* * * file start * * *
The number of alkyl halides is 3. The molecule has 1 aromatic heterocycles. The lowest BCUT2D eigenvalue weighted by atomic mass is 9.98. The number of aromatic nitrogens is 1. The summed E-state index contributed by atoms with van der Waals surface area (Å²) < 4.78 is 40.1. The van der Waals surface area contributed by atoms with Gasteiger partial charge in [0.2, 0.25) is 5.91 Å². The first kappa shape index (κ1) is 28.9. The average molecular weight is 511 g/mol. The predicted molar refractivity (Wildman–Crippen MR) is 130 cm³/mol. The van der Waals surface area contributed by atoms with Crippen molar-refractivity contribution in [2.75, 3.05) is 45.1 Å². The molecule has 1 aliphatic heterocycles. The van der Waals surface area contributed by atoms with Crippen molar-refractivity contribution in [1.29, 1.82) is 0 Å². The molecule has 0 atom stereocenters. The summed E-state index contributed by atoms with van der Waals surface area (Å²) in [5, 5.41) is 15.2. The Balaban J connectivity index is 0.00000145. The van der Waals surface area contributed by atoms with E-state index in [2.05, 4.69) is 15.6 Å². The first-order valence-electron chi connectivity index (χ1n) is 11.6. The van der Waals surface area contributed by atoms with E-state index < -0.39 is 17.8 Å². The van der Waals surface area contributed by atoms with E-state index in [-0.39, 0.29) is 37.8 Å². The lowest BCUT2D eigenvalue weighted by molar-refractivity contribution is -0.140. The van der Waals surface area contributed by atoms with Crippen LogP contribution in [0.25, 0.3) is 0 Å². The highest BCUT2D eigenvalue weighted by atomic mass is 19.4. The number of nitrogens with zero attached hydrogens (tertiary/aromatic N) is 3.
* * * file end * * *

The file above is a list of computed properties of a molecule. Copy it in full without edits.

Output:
The number of alkyl halides is 3. The molecule has 1 aromatic heterocycles. The lowest BCUT2D eigenvalue weighted by atomic mass is 9.98. The number of aromatic nitrogens is 1. The summed E-state index contributed by atoms with van der Waals surface area (Å²) < 4.78 is 40.1. The van der Waals surface area contributed by atoms with Gasteiger partial charge in [0.2, 0.25) is 5.91 Å². The first kappa shape index (κ1) is 28.9. The average molecular weight is 511 g/mol. The predicted molar refractivity (Wildman–Crippen MR) is 130 cm³/mol. The van der Waals surface area contributed by atoms with Crippen molar-refractivity contribution in [2.75, 3.05) is 45.1 Å². The molecule has 1 aliphatic heterocycles. The van der Waals surface area contributed by atoms with Crippen molar-refractivity contribution in [1.29, 1.82) is 0 Å². The molecule has 0 atom stereocenters. The summed E-state index contributed by atoms with van der Waals surface area (Å²) in [5, 5.41) is 15.2. The Balaban J connectivity index is 0.00000145. The van der Waals surface area contributed by atoms with E-state index in [2.05, 4.69) is 15.6 Å². The first-order valence-electron chi connectivity index (χ1n) is 11.6. The van der Waals surface area contributed by atoms with E-state index < -0.39 is 17.8 Å². The van der Waals surface area contributed by atoms with E-state index in [-0.39, 0.29) is 37.8 Å². The lowest BCUT2D eigenvalue weighted by molar-refractivity contribution is -0.140. The van der Waals surface area contributed by atoms with Crippen LogP contribution in [0.25, 0.3) is 0 Å². The highest BCUT2D eigenvalue weighted by atomic mass is 19.4. The number of nitrogens with zero attached hydrogens (tertiary/aromatic N) is 3.